Renovation and repair work on the Interstate 70 Wheeling Tunnel was supposed to cost $5.7 million. When the project is (finally) completed this fall, the price tag will total $13.7 million, according to the West Virginia Division of Highways.
Taxpayers are uncomfortably accustomed to cost overruns on government projects. Still, the tunnel cost - a whopping 240 percent of the original estimate - should raise eyebrows. The $8 million in unanticipated spending is enough to have funded a major highway improvement elsewhere in our area.
The tunnel has proven to be an albatros around the necks of DOH officials. The story of lengthy delays and dramatic cost overruns when work was in progress in the eastbound tube is all-too-familiar to them. Fortunately, with a different contractor in place, the westbound tube project seems to be going much more smoothly.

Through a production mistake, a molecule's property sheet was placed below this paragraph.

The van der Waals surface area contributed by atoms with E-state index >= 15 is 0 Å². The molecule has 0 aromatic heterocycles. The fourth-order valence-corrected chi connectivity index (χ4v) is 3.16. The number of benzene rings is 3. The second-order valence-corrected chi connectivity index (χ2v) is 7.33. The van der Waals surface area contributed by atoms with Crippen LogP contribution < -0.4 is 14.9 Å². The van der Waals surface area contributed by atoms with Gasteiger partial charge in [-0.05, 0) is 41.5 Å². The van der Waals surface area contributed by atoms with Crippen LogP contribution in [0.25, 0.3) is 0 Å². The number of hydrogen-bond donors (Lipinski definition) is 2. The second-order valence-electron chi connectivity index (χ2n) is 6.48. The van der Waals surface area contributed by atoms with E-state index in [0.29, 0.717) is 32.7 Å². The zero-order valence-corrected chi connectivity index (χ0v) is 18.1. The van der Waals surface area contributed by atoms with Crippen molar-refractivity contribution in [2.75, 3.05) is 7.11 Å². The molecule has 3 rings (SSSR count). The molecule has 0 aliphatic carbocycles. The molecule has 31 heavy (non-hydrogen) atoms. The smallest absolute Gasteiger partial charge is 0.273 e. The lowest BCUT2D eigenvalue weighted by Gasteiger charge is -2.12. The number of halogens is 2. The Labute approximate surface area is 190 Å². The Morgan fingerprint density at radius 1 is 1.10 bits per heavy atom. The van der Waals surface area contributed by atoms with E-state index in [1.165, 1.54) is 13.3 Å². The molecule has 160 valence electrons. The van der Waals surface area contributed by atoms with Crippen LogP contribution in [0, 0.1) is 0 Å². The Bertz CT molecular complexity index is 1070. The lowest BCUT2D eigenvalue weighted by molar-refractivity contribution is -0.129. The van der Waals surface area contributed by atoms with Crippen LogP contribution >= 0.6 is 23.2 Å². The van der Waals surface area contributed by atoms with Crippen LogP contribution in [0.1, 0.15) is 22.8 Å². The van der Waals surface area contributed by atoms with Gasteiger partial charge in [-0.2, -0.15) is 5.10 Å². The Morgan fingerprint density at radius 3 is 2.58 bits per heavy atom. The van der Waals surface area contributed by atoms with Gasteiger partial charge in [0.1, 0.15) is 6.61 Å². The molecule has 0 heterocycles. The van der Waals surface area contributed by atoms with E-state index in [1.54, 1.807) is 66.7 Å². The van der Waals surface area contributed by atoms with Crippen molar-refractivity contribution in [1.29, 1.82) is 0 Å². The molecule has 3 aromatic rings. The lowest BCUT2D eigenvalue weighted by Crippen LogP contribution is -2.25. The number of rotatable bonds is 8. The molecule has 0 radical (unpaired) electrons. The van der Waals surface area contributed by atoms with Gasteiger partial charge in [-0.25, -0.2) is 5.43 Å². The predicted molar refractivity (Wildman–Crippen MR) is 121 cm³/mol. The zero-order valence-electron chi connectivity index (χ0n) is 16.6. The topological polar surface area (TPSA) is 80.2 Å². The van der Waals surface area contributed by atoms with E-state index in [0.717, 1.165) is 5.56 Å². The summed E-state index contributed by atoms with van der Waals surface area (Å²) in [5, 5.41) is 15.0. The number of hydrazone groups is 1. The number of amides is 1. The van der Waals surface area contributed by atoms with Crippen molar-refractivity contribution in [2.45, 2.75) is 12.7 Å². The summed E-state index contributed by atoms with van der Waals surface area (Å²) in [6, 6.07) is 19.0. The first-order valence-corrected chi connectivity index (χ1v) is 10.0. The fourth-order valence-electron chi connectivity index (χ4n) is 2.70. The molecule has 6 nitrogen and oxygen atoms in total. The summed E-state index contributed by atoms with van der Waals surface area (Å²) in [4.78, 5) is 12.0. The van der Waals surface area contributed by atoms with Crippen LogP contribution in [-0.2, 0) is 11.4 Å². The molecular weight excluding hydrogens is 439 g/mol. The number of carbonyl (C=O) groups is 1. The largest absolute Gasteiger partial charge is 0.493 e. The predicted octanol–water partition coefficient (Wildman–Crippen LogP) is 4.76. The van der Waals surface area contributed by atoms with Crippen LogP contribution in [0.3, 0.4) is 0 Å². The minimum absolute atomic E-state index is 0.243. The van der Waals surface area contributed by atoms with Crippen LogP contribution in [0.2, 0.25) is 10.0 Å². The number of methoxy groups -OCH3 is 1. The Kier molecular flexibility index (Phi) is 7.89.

It is true that unexpected problems, including discovery of an old, abandoned mine about the tunnel, have plagued the project. In addition, "add-ons" such as a $300,000 "incident detection system" have boosted the price.
Yet both DOH officials and state legislators should be wondering just how the cost exploded to the current estimate.
DOH officials have been tight-lipped about some problems at the tunnel, in part because of disputes with the original, now replaced main contractor. Once the project is finished, however, the agency should provide legislators with an explanation of what went wrong.
West Virginia cannot afford to spend money unwisely. More information about spending on the tunnel project may reveal mistakes that could be avoided in the future. Lawmakers should insist on an accounting from the DOH.